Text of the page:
13 Hours: The Secret Soldiers of Benghazi is the newest Michael Bay film to hit theaters—I’ve heard it called the “Bay-ghazi” film, which makes me chuckle—and it acts as his first trip back to realism in quite a while. After spending a majority of the last decade bringing us a slew of Transformers movies, each snowballing into the loudest form of summer-event chaos, Bay finally slows things down and tells a more human story, though still loud and filled with action. As I write this from a very red area in the state of Indiana, I can tell you that 99.9 percent of Benghazi talk has been about one topic: Hillary. 13 Hours is a Hillary (and agenda) free zone, which makes it much easier to digest. If you’re a news follower then you hear Benghazi buzz almost daily due to an ongoing investigation. And as long as you, the viewer, go in agenda free (it’s going to be impossible for some, let’s face it) then you shouldn’t have a problem leaving the theater satisfied with this side of the story.
To this day the details are still hazy as to why the Benghazi attacks happened. Here’s what’s definite: On September 11, 2012, two different areas of Benghazi acting as shelter for Americans were attacked. One was a makeshift compound to house a visiting ambassador, the other, a secret consulate used by the CIA. 13 Hours follows the six CIA security contractors that were hired to keep the consulate safe. John Krasinski, of NBCs “The Office” fame, stars as former Navy Seal Jack Da Silva. Although he doesn’t act as the leader of these soldiers, he’s definitely the name recognition the studio chose, with the handful of other actors being ones who work regularly, but aren’t well known by the general public. It’s my personal opinion that it would have been a safer bet to go with six well-rounded actors, as opposed to five and one familiar face; I just had a very hard time distancing Kransinski from his “The Office” character, Jim Halpert. Many comedic actors attempt to transition into drama at some point in their lives, I’m just not sure the jump from workplace funny man to bulked-up soldier was the best move in this case. With that said, Krasinski has a few good moments of human drama in which the audience should be able to sympathize.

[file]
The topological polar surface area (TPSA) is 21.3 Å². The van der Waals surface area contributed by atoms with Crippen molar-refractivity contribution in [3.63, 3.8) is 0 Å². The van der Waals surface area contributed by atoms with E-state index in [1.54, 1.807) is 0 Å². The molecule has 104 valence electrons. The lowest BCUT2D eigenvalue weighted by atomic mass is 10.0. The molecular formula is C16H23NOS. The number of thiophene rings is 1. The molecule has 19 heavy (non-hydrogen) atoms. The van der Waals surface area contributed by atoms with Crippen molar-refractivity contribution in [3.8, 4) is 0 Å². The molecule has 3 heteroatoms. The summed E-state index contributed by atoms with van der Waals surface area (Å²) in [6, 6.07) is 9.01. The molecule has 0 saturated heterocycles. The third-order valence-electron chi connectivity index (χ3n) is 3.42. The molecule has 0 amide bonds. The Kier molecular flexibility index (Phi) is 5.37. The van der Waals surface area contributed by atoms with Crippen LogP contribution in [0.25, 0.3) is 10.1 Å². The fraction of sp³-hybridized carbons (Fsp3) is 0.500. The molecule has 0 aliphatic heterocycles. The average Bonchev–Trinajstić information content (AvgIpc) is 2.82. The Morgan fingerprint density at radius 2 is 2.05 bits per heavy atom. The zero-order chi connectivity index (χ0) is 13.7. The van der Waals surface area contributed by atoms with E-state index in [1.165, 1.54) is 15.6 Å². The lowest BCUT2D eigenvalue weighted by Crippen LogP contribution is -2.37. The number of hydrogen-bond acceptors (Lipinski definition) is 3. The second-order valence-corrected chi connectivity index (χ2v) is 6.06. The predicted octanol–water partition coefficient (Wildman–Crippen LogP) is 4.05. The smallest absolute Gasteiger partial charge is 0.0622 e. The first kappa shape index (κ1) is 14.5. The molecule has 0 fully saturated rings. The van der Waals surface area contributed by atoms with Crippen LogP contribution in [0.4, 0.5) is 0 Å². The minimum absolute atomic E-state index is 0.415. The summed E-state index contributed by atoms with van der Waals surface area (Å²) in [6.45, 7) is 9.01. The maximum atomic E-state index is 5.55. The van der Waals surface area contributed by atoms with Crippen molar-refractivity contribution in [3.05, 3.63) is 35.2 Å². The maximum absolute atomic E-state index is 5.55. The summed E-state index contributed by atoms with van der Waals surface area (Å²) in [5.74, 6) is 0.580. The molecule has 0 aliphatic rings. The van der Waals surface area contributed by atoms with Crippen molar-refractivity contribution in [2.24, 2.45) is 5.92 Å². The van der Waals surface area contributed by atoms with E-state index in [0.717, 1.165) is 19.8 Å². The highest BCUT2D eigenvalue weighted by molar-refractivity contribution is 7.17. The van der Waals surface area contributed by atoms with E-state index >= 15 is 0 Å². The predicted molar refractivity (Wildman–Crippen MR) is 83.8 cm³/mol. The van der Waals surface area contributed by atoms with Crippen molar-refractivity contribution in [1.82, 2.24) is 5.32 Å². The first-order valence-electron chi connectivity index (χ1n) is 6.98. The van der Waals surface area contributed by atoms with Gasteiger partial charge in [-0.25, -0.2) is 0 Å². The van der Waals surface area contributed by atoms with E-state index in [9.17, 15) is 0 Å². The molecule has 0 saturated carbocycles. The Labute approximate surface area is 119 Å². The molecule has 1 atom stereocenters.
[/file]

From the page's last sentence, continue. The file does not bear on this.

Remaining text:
While the first act of the movie is dedicated to introducing us to the eponymous soldiers, the last two acts are filled with violent explosions and attacks. Unlike most of Bay’s other films, however, there’s an obligation to show such things in order to stay true to the real-life events. In what seems to be a trend lately, 13 Hours runs just short of 2 ½ hours. Though I felt that part of the fat could be trimmed, it still acts as a better way to learn about the events of Benghazi than to sit at home and listen to the same old Hillary talk.